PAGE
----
All of my life I’ve wanted 2 dogs. A Mastiff and a German Shepherd. No one in my family wants a Mastiff besides me and since I live with my Aunt I knew that big, drooly behemoth wasn’t an option. Much to my surprise however when it came time for us to get a new dog, my Aunt said she too had always wanted a German Shepherd.

For years we have done older rescue but have had problems with the dogs. All were supposedly housebroken, two were not, all supposedly healthy, again they were not. We spent a fortune on vet visits for everything from food allergies, to chronic ear problems. One of the rescues was supposed to be good with cats, that wasn’t true and he made our cat unhappy. Not one to be defeated she launched spectacular sneak attacks on her live in irritant that would have made a Special Operative proud.

So after the passing of the last rescue we decided to get a well bred German Shepherd puppy. I did my research, found an excellent breeder and we sent our deposit and made the commitment.

I found a trainer, brought all the supplies, did my research and after months of waiting brought home my new puppy.

At first everything was great. The puppy responded and was content. We fell in love immediately. He was as happy with me as I was with him. I was prepared for the usual puppy antics and he was full of them, running, hopping, playing and mischief. Quiet time was spent with ear and feet rubs that he relished and happily being together.

It soon became obvious that even though my beloved puppy loved me, he had no respect for me as pack leader and alpha. I worked every day on training and everyday our situation became worse. He had little interest in engaging in play, fetch, tug, chew bones or toys. The only thing he was happy doing was biting me and not just the usual puppy chewing. He as challenging me at every turn to be leader.

For those who don’t have dogs, pack leader is in charge. Pack leader eats first, determines the length and type of play, where they are walking, in short they make the pack decisions and the other dogs follow. Every day my boy’s challenges for pack leader became more and more aggressive and determined. When I would take him out he would push me out of the way to go through the door first, another no-no.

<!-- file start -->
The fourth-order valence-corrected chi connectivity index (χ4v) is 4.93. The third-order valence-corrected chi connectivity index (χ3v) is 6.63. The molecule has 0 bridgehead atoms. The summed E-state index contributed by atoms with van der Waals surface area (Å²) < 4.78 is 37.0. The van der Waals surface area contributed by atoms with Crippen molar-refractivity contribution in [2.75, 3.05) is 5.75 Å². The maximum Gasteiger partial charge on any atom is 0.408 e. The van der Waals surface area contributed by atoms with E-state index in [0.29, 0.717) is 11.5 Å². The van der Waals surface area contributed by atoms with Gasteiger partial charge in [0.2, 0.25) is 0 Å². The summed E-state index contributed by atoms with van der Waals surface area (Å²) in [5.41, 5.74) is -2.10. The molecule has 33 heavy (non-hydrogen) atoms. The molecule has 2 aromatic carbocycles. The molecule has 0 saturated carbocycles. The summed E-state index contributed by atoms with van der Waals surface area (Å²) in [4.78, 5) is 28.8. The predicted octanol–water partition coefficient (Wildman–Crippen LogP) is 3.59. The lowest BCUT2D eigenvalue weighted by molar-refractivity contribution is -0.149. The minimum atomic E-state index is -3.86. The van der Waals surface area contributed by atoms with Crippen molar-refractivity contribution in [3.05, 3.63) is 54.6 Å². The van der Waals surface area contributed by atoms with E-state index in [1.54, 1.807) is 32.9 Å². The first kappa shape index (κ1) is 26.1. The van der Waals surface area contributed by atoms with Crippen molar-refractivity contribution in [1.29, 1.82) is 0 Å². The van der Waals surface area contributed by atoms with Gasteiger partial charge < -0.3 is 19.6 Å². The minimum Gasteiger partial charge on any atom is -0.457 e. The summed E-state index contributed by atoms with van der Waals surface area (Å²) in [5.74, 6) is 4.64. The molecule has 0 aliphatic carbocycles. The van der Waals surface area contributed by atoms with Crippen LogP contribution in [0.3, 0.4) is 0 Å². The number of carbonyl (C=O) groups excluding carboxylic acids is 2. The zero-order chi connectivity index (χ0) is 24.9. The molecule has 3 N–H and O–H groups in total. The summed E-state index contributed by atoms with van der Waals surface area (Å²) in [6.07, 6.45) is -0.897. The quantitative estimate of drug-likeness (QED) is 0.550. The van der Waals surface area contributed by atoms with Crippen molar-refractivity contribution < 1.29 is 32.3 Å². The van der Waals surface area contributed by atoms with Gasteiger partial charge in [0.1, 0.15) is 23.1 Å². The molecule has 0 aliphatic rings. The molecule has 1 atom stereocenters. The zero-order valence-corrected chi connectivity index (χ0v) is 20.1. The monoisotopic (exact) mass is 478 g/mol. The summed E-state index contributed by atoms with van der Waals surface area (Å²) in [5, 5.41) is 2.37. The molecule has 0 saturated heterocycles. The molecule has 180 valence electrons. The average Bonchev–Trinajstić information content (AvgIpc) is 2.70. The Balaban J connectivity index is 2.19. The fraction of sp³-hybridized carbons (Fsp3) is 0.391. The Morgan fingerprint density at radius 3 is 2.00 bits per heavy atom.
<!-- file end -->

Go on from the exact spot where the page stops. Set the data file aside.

I talked with the trainer and breeder repeatedly. And despite my not wanting to admit it, it was becoming obvious I had made the wrong decision. I spent days trying to come up with ways to make my relationship with my dream dog work, from more days at doggie daycare to burn off steam, to investing in a treadmill and more trainers, and combing training methods. When I stepped back and looked at all I was willing to do, I knew that at the end of it there was no way to be sure my dog would ever respect me as pack leader and he might very well still continue to bully and challenge me. It was tolerable when he was 17 pounds, what would I do when he was 90 pounds?

After many days of thinking, crying, trying to find a way to make it work, talking to trainers, my family, I returned my beloved dream dog to the breeder.

I’m logical in my thinking, but my emotions have always been stronger. Logically, I know I made the right decision. If I had kept him and done everything I had planned on doing, it would have been a bad decision physically, emotionally and financially, and I could have been in a dangerous situation with a 90 pound dog controlling me and the house. I know the puppy has since found a home with experienced German Shepherd owners who will be what he needs.

Do I feel in my heart I made the right choice? NO. I will spend the rest of my days, regretting my decision and believing I gave up too soon and should have done more. If I had tried another trainer, if I had tried more training methods, if I had done this differently, if I had done that differently…

If I had has quickly become my new unwanted mantra. I have been crying for a week. The grief I feel at my decision is a chronic burning pain that doesn’t let up. I am angry at myself for not being able to be all that my puppy needed me to be. Family members questioned my decision to get a German Shepherd, but I knew better, I had no doubt it was going to work. And I was wrong. It doesn’t bother me to be wrong; it bothers me to have failed at my dream so badly. I love that dog and will to my last breath.

I did what was best for him, and the bitter truth is, what was best for him wasn’t me.